|Minnesota's Percy Harvin returns the opening kick for a touchdown against the Detroit Lions at Ford Field in Detroit. (AP)|
During the 2012 offseason, Giants owner John Mara was quoted on the Giants' website saying that the NFL’s Competition Committee has had conversations about eliminating kickoffs to increase player safety. Those conversations may now hold an allure for wishful Lions fans who saw their team lose to the Vikings on Sunday thanks to woeful coverage on Minnesota’s kick and punt returns.
The offense and defense should also shoulder some blame for their share of inefficiency and errors, but it’s impossible to identify any unit other than special teams as the main culprit for Sunday’s defeat.
Detroit’s first-half offensive struggles continued, as the Lions managed just six points before the break. The difference between Sunday’s game and previous weeks, however, was that they couldn't replicate the second-half offensive explosion that was present in the team's first three games. The passing game did a good job of involving Calvin Johnson and spreading the ball to multiple receivers, but Detroit’s 319 passing yards didn’t translate to red zone success. TE Brandon Pettigrew caught seven of the nine passes thrown his way, but it’s his drop of a sure touchdown in the third quarter that serves as one of the game’s lasting memories.
It’s clear that opponents are abandoning the blitz against the Lions and daring Detroit to beat them with the running game. If that’s the case, the Lions have work to do to be successful. Poor blocking forced Mikel Leshoure to dance in the backfield more than he did during his stellar debut last week, and the Lions managed just 55 rushing yards. It’s clear that the offense can move the ball. To win, they need to learn how to score.
Previous Game’s Grade: B-
It’s tough to fault a defensive unit that didn’t allow a Vikings' offensive touchdown all game, but Minnesota’s inability to find the end zone was as much a product of its own mistakes as the Lions’ ability to stop them. CB Bill Bentley was outclassed by Vikings WR Jerome Simpson all afternoon. He was guilty of a pair of defensive pass interference calls that were a direct result of poor technique. CB Chris Houston and S Ricardo Silva deserve credit for their performances. Houston continues to be the closest thing the Lions have had to a lock-down corner in years, and Silva’s five tackles were impressive given that he was a practice-squad player 48 hours before starting Sunday’s game.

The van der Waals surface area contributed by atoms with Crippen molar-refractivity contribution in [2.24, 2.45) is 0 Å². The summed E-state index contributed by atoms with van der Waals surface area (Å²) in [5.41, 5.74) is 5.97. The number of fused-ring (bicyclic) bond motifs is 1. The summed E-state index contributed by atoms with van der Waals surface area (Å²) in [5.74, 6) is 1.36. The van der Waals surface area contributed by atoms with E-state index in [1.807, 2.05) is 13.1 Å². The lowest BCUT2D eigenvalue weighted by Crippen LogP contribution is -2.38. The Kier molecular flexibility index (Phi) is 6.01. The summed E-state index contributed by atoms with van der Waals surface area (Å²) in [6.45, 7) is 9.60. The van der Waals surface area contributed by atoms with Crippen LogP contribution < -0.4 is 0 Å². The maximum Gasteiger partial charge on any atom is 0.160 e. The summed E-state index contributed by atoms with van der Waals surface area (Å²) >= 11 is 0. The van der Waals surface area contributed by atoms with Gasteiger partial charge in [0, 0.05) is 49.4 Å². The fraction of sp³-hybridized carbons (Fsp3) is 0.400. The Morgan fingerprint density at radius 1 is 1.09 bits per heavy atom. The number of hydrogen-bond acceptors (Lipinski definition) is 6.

The D-line managed two sacks against Vikings QB Christian Ponder, but the unit’s pressure still has a lot of room for improvement. The run defense had a hit-or-miss feel to it for the entire game. Linebackers Justin Durant and DeAndre Levy made stops in key situations to keep the Lions in the game, but Detroit also allowed Vikings RB Adrian Peterson to break containment and extend several drives. Peterson’s 102-yard rushing performance represents another example of the Lions’ inability to contain the league’s elite running backs on a weekly basis.
Previous Game’s Grade: D+
Special teams: F
Detroit allowed two kick returns for scores for the second consecutive game. Minnesota managed almost as many yards on returns (182) as it did on offense (227). Percy Harvin’s 105-yard kickoff return to start the game was a result of the coverage team’s inability to fight through blocks. Marcus Sherels’ 77-yard punt return score was made possible by several missed tackles. When a coverage team is beaten in all facets, there’s nothing left to do but call the unit’s effort what it was: Total, abject, unabashed failure.
Previous Game’s Grade: D-
The loss will surely be frustrating for offensive coordinator Scott Linehan and defensive coordinator Gunther Cunningham, but poor execution from players is more to blame for the defeat than the game plan. Linehan continues to employ a balanced strategy that will beat the two-high safety coverage Detroit faces on a weekly basis if run correctly. Cunningham continues to try new pressure schemes in an attempt to jump-start a pass rush that has stagnated over Detroit’s last two losses.
Special teams coordinator Danny Crossman’s schemes, however, leave a lot to be desired. It’s telling that Minnesota’s coaches and players told reporters after the game that the film they watched on Detroit’s special teams unit gave them a blueprint for success. Lions coach Jim Schwartz told reporters after the game that Crossman’s job wasn’t in jeopardy despite the unit’s dismal effort in the last two games. If Detroit’s kick coverage doesn’t improve after the bye, it’s possible Schwartz's stance could -- and should -- change.
Previous Game’s Grade: F